I've installed CentOS 6.2, encrypting my swap partition and my /home. I'm trying to configure my server to run headless; I'd like it boot and push all of its boot spew to whoever is connected to it that has appropriate access privileges (users in the sudoers list).

There are two problems here:

  • How do I delay CentOS asking me to provide a password for swap? It pushes a modal dialog to the monitor, which shatters my dreams of headless boot.

  • How do I get CentOS to start up an SSH server process and push all the boot spew to whoever is connected (if someone is connected)? Someone mentioned DropBear to me. I looked at it and still wasn't sure how to configure this.


SSH is configured and enabled by default on centos, 'boot spew' wont be available over ssh, as ssh isnt started until very late in the boot process, certainly after 'network' is started.

You need a remote server management card, to see and interact with the 'boot spew'. Sun servers have ilom cards, HP servers ILO, Dell has Remote access card... etc.

You can run a headless server fine without one of these cards, it just means someone will have to go into the datacenter and attach keyboard/video/mouse if anything goes wrong.

  • ...or one could use a serial console,
    – EEAA
    May 21 '12 at 12:48
  • Indeed, but I've never really found pleasure in x86 serial consoles, it requires the OS to be up. Consoles should work for out of band management, or not worth the effort, in my opinion.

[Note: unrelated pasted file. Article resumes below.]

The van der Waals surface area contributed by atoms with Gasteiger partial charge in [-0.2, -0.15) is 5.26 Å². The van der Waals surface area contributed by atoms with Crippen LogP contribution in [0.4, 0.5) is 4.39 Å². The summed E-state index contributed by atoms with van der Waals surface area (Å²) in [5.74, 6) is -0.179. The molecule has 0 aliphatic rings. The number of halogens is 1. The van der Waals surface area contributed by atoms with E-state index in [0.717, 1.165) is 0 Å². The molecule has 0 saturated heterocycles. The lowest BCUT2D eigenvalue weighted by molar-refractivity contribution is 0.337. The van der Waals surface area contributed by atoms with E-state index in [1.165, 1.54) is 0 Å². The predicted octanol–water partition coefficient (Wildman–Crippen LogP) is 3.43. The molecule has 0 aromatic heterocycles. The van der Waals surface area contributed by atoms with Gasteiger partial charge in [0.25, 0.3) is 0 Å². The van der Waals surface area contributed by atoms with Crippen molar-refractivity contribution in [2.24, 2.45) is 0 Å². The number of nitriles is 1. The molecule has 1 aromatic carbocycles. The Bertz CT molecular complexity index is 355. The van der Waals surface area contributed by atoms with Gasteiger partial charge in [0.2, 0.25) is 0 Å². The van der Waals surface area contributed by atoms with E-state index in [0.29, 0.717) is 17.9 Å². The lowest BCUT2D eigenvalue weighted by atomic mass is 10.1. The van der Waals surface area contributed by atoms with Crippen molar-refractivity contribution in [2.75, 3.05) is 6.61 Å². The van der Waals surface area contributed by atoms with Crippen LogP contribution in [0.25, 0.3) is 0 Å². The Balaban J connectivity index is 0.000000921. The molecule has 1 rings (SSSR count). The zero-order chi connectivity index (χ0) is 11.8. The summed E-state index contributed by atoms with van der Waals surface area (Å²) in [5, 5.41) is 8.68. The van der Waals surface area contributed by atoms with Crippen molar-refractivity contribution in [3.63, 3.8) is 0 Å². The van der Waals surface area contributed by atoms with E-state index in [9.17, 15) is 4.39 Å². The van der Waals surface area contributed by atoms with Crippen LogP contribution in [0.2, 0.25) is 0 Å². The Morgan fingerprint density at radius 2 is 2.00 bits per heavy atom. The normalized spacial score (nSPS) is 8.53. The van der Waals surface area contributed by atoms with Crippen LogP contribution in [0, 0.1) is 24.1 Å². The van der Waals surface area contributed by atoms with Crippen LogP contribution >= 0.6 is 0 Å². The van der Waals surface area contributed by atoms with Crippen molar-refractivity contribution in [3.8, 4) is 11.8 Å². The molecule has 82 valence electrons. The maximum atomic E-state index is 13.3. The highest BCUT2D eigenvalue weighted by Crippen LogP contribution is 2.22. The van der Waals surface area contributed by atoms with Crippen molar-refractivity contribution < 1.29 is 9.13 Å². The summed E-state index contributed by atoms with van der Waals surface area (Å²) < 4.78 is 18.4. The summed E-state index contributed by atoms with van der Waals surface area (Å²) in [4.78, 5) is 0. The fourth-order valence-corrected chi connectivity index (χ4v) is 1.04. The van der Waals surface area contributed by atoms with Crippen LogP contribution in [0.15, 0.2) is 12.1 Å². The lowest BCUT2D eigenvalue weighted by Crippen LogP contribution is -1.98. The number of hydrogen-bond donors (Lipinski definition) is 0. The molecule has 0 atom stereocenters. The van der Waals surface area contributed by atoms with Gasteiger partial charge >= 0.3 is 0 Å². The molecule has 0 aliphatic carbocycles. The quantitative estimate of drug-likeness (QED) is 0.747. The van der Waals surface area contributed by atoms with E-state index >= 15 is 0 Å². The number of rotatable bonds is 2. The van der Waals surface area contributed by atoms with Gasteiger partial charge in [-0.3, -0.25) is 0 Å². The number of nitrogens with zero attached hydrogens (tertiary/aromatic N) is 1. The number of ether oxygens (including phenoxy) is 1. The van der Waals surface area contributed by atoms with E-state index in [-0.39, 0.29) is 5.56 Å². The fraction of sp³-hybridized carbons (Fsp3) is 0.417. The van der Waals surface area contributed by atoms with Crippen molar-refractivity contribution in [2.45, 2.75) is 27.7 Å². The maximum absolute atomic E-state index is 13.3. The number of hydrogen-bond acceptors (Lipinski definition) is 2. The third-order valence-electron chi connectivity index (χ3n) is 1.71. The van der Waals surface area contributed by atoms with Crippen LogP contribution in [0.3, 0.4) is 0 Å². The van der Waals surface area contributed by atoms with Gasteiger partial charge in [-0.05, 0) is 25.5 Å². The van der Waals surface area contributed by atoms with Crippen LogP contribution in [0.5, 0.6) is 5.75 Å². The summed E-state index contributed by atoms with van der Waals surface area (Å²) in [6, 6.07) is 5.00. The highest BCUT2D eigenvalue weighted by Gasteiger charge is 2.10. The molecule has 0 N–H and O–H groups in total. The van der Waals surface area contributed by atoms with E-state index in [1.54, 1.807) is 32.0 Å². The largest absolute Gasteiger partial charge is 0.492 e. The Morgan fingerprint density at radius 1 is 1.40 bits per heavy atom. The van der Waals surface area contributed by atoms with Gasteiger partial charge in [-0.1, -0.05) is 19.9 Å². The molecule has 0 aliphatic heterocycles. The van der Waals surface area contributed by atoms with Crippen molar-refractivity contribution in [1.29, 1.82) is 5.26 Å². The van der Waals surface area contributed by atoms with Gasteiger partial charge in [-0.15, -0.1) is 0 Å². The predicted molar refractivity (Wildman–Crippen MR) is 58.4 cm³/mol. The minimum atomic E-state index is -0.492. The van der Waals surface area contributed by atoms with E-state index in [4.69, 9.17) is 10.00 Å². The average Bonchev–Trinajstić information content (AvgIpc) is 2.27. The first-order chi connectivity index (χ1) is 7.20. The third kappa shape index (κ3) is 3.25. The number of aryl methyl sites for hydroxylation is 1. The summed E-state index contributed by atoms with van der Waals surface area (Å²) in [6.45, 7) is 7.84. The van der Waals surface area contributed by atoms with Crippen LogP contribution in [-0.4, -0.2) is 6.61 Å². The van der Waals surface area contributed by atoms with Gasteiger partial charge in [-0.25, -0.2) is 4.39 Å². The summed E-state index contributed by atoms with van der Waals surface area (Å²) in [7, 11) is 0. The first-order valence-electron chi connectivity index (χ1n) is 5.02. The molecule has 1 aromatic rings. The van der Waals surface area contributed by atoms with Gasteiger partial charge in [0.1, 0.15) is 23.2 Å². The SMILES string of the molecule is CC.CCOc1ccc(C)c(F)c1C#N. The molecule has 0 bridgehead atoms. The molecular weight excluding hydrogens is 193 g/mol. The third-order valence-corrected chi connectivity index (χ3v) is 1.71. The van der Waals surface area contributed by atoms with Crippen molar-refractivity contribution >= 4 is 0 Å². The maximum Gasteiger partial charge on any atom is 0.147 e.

– Sirch
    May 21 '12 at 13:16
  • Great answer. Is there a way to delay mounting /swap? My system has 2 GB of RAM; I assuming that /swap won't be needed that early (if at all). I'd like to be able to boot without swap (or have an unencrypted portion of the boot partition hold /swap) and then switch to the encrypted partition AFTER ssh starts (I'm thinking at that point the OS can ask me to mount and use the /swap partition after I authenticate).
    – Avery Chan
    May 22 '12 at 23:46

Is your memory also encrypted? If not, does it make sense to encrypt your swap-partition? You can encrypt your home directory according to the Ubuntu Encrypted Home Guide instead of running the entire partition as an ecrypted file system.

  • Correct me if I'm wrong is that the whole point of swap being encrypted is so that if there's anything written to swap and the hard drive is taken unauthorized, there won't be any retrievable data there.
    – Avery Chan
    May 22 '12 at 23:47
  • My mistake, did not think of that.
    – pkhamre
    May 25 '12 at 6:51

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